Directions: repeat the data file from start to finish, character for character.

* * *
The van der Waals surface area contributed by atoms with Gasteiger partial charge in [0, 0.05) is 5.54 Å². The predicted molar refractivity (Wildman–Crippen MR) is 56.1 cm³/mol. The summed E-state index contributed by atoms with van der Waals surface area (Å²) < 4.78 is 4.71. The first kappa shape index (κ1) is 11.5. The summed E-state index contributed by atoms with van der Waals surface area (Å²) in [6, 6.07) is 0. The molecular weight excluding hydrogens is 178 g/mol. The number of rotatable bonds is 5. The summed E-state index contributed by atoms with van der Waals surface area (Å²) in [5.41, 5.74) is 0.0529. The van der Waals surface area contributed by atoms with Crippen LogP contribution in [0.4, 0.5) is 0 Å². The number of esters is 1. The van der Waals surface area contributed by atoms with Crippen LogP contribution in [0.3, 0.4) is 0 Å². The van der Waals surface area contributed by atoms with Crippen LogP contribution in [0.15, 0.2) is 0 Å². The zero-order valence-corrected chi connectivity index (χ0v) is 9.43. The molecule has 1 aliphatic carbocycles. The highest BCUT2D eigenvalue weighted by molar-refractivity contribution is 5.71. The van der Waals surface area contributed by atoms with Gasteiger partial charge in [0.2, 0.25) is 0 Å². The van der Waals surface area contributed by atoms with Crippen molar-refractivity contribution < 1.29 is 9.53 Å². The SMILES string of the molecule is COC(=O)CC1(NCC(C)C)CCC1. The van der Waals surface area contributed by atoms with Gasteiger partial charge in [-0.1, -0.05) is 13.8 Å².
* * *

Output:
The van der Waals surface area contributed by atoms with Gasteiger partial charge in [0, 0.05) is 5.54 Å². The predicted molar refractivity (Wildman–Crippen MR) is 56.1 cm³/mol. The summed E-state index contributed by atoms with van der Waals surface area (Å²) < 4.78 is 4.71. The first kappa shape index (κ1) is 11.5. The summed E-state index contributed by atoms with van der Waals surface area (Å²) in [6, 6.07) is 0. The molecular weight excluding hydrogens is 178 g/mol. The number of rotatable bonds is 5. The summed E-state index contributed by atoms with van der Waals surface area (Å²) in [5.41, 5.74) is 0.0529. The van der Waals surface area contributed by atoms with Crippen LogP contribution in [0.4, 0.5) is 0 Å². The number of esters is 1. The van der Waals surface area contributed by atoms with Crippen LogP contribution in [0.3, 0.4) is 0 Å². The van der Waals surface area contributed by atoms with Crippen LogP contribution in [0.15, 0.2) is 0 Å². The zero-order valence-corrected chi connectivity index (χ0v) is 9.43. The molecule has 1 aliphatic carbocycles. The highest BCUT2D eigenvalue weighted by molar-refractivity contribution is 5.71. The van der Waals surface area contributed by atoms with Gasteiger partial charge in [0.2, 0.25) is 0 Å². The van der Waals surface area contributed by atoms with Crippen molar-refractivity contribution < 1.29 is 9.53 Å². The SMILES string of the molecule is COC(=O)CC1(NCC(C)C)CCC1. The van der Waals surface area contributed by atoms with Gasteiger partial charge in [-0.1, -0.05) is 13.8 Å².